Juliane Schenk: 'Saina has a special spirit'
World No. 4 Juliane Schenk was looking cool and relaxed in the stands after her first-round victory over the potentially-dangerous Tai Tzu Ying of Taipei. Schenk stands out in badminton — she is probably the most forthright of all players, and expresses herself fully – whether it’s her disappointment with her national association, her opinion about her own form, or about other players in the circuit. A friendly sort as well, she greets me warmly, and readily agrees to an interview.
You beat world No. 1 Wang Yihan last week at the China Open… you’re beating the Chinese consistently now. Is it the approach?
Yes, it’s simply about enjoying, right? Of course it’s always special as Yihan was on home soil. But previous tournaments have been good for me and I try to go my way. I’ve proved in the past that I can beat them. To make it consistent is great to see. There’s no special secret to it.
You’ve shown the path to other women’s singles players?
I think so. In ladies singles there’s such a huge quality of players. And what counts is the daily performance, right? You always have to be on top of your game, and your mental strength. And whatever counts to be on top, and it makes it quite interesting, whether it’s the Japanese or Indians or me or Tine (Baun), whoever is chasing the Chinese, it’s great for the game.
You lost to Saina twice in recent weeks…is there a mental block?
I don’t think it’s a problem, but she played really well in both matches, and the first game was the decider for the whole match. You can see the boost of confidence you get from winning the first set. But never mind…the spirit she’s going on court is really really special, and the thing that’s really top class. I think they (Saina and Ratchanok Intanon) have a different spirit than the Chinese have. And that’s the deciding point right now, and that’s why they’re the same league. And I tend to the same spirit as they have, than to the Chinese. Saina and Ratchanok are really carried on by a special spirit, in my opinion.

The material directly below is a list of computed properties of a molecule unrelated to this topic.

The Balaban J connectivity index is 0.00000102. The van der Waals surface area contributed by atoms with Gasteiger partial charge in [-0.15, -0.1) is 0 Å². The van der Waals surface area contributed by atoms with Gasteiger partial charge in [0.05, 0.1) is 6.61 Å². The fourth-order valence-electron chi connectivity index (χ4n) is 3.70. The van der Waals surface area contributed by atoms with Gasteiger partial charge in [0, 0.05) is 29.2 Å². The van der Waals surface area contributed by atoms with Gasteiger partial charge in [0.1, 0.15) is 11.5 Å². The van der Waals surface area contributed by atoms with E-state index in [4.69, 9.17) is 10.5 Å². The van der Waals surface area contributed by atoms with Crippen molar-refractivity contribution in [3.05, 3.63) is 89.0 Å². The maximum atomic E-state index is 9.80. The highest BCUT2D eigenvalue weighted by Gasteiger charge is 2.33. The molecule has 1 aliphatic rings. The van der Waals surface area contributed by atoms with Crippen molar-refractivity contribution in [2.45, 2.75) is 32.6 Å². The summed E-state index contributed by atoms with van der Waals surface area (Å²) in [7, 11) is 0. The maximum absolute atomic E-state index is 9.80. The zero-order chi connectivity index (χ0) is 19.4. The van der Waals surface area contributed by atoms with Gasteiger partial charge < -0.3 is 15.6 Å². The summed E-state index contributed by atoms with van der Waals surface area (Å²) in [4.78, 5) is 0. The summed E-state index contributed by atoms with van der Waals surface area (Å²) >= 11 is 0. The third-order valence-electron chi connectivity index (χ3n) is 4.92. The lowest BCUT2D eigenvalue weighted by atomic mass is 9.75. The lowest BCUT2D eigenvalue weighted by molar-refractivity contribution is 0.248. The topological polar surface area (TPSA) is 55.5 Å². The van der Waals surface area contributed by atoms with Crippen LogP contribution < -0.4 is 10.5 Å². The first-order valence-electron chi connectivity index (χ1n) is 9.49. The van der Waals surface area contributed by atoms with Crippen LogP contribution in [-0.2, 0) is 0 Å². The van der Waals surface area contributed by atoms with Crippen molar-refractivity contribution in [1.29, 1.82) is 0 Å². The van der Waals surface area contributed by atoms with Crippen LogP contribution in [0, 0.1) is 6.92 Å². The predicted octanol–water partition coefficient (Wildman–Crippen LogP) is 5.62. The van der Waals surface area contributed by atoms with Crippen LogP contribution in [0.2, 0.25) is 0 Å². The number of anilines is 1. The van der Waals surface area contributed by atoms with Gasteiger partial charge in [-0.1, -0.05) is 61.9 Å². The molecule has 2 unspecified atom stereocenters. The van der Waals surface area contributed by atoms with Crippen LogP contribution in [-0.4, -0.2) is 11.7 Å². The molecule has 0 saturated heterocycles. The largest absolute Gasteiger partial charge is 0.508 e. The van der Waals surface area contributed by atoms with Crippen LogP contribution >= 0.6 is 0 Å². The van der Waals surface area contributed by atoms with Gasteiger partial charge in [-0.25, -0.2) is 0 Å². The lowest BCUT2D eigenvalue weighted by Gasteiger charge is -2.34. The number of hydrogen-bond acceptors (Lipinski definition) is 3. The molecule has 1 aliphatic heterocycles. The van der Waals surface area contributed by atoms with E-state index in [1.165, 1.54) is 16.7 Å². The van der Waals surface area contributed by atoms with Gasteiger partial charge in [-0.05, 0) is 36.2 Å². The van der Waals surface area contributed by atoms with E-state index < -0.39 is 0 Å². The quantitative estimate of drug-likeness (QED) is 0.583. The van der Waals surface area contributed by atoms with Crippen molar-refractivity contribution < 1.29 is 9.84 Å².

With some exciting young players from Japan and Thailand coming up, is women’s singles becoming more open?
Exactly. I think so. It has been proven in the past that it’s already open, but the more open it gets, the better. The last few years have seen different players from different countries, so it’s perfect.
How difficult was it for you to overcome the disappointment of the Olympics?
To be honest, it was a tough time for me, and I’m glad to be who I am on court, and to find myself again. I had a big helping hand from my mental coach, and she gave me back what I have now again, the spirit, and my belief. But you see at some point with some (difficult) emotions, you need help. You even contemplated retirement after losing in the group stage.
What new goals have you set for yourself?
I will just continue playing. The Superseries Finals this year is a goal. And I need to see what different goals I have to set, and what kind of partnership it’s going to be with the association. But right now I’m glad to be here and to be healthy and to perform like this.
What does it mean to be a player on the elite circuit?
It’s always a pleasure, right? To be in touch with different cultures and different people. I always love this part of the sport.
Do you feel a bit bitter that you are not as well known as the tennis players, despite all the hard work?
Yeah, but I think but we are on a good track. Nevertheless, you always have to work for things… the duties which the BWF has, because there are so many talented players, and it’s a fantastic sport, in my opinion. The sport deserves a lot of attention. I hope we can do better in future.